Through all this we've asked for prayers for Deb and others. It occurs to me that there is never a shortage of people needing prayer. We believe that prayer is a direct line to God and He considers and answers all prayers in His time. The Kattner twins are home after three months in the hospital to overcome the effects of premature birth.
Little Evan is the new grandson for Chuck and Loni. Chuck is still having constant pain. He's been through so much, including having both knees replaced.
My Mom continues to greet each day. Why and how she perseveres we may never know.
I've been accepted as a Knight of the Round Table. I'll be known as Sir Cumference.
Thanks everyone for the love and support that keeps both of us going.
Take care all,
Tuesday, January 1, 2008
I wonder what went through the minds of my grandparents in 1962, or my parents in 1975, when both my father and grandfather attained the age I am now. In 1962 Jack Nicklaus was only beginning his golf career. The Berlin wall was up and keeping the east and west of Germany separated. The Cuban blockade started and the pope ex communicated Fidel Castro. The US Supreme Court decided against racial separation on public transportation, and Walter Cronkite begins his career as the anchor of CBS evening news. The Beatles replaced Pete Best with Ringo Starr and West Side Story won for best picture at the Academy Awards. NASA announced the selection of nine astronauts with the "Right Stuff". Quite a year.
In 1975 some of the Watergate crew were convicted and sentenced to prison. The Rocky Horror Show opened and the Eagles and Barry Manilow were chart toppers. That guy Nicklaus won the Masters and Frank Robinson was the first negro manager. NBC paid 5 million to show Gone With The Wind one time on TV. Cher divorces Sonny and Jaws opens in the theaters. Hoffa disappears from a Detroit area restaurant and China and Russia continue to test nuclear weapons.
What occupied my father's thoughts that year or my grandfather 13 years before? Was it anything like my thoughts this year, amazed at how fast the year has gone. Saddened by the senseless tragedy and all the violence and rudeness that seems to prevail in our world.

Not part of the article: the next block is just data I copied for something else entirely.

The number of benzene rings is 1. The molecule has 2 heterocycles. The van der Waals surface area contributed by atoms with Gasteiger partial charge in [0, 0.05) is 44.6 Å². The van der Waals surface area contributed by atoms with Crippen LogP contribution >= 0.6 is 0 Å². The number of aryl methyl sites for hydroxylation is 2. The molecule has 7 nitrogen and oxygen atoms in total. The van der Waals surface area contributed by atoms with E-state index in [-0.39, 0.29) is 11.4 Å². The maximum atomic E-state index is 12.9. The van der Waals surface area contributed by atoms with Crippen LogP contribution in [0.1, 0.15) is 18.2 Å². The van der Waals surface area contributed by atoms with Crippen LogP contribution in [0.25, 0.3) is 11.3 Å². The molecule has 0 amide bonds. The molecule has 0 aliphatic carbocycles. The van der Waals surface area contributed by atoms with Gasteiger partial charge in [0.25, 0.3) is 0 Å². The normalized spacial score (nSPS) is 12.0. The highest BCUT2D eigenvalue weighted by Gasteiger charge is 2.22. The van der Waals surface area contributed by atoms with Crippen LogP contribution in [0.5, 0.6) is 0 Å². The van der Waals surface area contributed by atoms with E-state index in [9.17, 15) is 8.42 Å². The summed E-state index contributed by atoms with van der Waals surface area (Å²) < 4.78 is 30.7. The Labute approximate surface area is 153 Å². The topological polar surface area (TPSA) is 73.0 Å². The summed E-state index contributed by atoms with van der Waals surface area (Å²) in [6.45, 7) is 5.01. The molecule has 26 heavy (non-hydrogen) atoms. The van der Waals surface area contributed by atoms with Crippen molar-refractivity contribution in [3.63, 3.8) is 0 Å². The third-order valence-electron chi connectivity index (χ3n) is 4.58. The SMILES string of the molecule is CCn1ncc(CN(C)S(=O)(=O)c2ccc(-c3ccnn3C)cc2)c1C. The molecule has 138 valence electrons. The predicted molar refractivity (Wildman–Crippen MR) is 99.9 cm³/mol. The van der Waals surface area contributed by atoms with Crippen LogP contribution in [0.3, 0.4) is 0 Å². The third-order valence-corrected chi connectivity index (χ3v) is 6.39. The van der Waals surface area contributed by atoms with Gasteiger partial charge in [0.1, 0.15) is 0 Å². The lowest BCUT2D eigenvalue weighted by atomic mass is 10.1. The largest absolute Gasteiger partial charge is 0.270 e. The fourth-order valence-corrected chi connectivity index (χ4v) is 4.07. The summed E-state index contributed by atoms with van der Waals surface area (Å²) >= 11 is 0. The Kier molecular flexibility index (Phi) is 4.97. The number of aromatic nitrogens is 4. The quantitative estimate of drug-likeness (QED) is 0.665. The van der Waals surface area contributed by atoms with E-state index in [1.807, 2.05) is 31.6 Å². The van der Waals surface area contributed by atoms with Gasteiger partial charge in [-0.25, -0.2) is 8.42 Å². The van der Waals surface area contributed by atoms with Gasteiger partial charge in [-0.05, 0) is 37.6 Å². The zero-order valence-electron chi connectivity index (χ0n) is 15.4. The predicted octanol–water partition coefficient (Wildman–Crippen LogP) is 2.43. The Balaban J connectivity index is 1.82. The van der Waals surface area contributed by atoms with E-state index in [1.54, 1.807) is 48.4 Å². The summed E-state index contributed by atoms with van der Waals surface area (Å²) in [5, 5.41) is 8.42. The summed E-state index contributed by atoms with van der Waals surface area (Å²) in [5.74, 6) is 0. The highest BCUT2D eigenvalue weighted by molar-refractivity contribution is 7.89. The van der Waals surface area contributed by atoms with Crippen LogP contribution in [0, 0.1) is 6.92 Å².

Or did they find comfort in the beauty of the world and in the people in their life? Were they thankful of the many good things in their lives, the health of their families and the prosperity that allowed them to live comfortably? Did they try to make the world a better place with a well timed smile or a compliment? Were they worried about their health or if the money they saved for retirement would last until they died?
Or did they marvel in the moon in a winter sky, full and bright with coloring from the wispy clouds that pass along its surface? Were they amazed at the technology of the age. Color television in 1962 and in 1975 a small start up company call Microsoft started in a garage. Did they frown at the brevity of life and the start of the infirmities of age? I don't know. They never said.
I'd be willing to bet that such thoughts were as alien to them as singing opera is to me.
But as this year opens I have many recurring thoughts. I can't imagine the standard of living we have in this country, and how we take it and our health for granted. We've become a nation of pill poppers at one extreme and health fanatics at the other end.
I worry about Danny and my mom. I am saddened by the pain and suffering of those who I know have constant pain or health issues, or have paid the emotional toll of loosing a loved one this past year. I worry about Deb most of all. She is my jewel, the one person that can put up with me. She, who along with a dog I've mentioned before, loves me unconditionally every day.
She is doing well so far with the radiation. Applying the creme to prevent skin damage, fighting a cold this week, but resting and saving her strength for the coming weeks.
We try to imagine a world without the pain of disease and injury. A place of happiness and complete understanding. Where nothing disappoints and nothing surprises. A place where there are no goodbyes, only hellos. A place that Dorothy imagined to be somewhere over the rainbow.
So on this first day of the new year, I have a wish for each of you. My wish is that you achieve the peace of mind that comes with understanding that this place we call home, isn't our final destination. We are meant to suffer and die before we reach our final reward. That life isn't fair, has mind numbing stress at times, and the buttered side of the bread always hits the floor first. And since this isn't our final home, we can be assured that a place has been prepared for us to spend eternity. I believe this completely, because I read it in a Book.
Out of love and hatred, out of earnings and borrowings and lendings and losses; out of sickness and pain; out of wooing and worshipping; out of traveling and voting and watching and caring; out of disgrace and contempt, comes our tuition in the serene and beautiful laws.
Ralph Waldo Emerson 1803-1882, American Poet, Essayist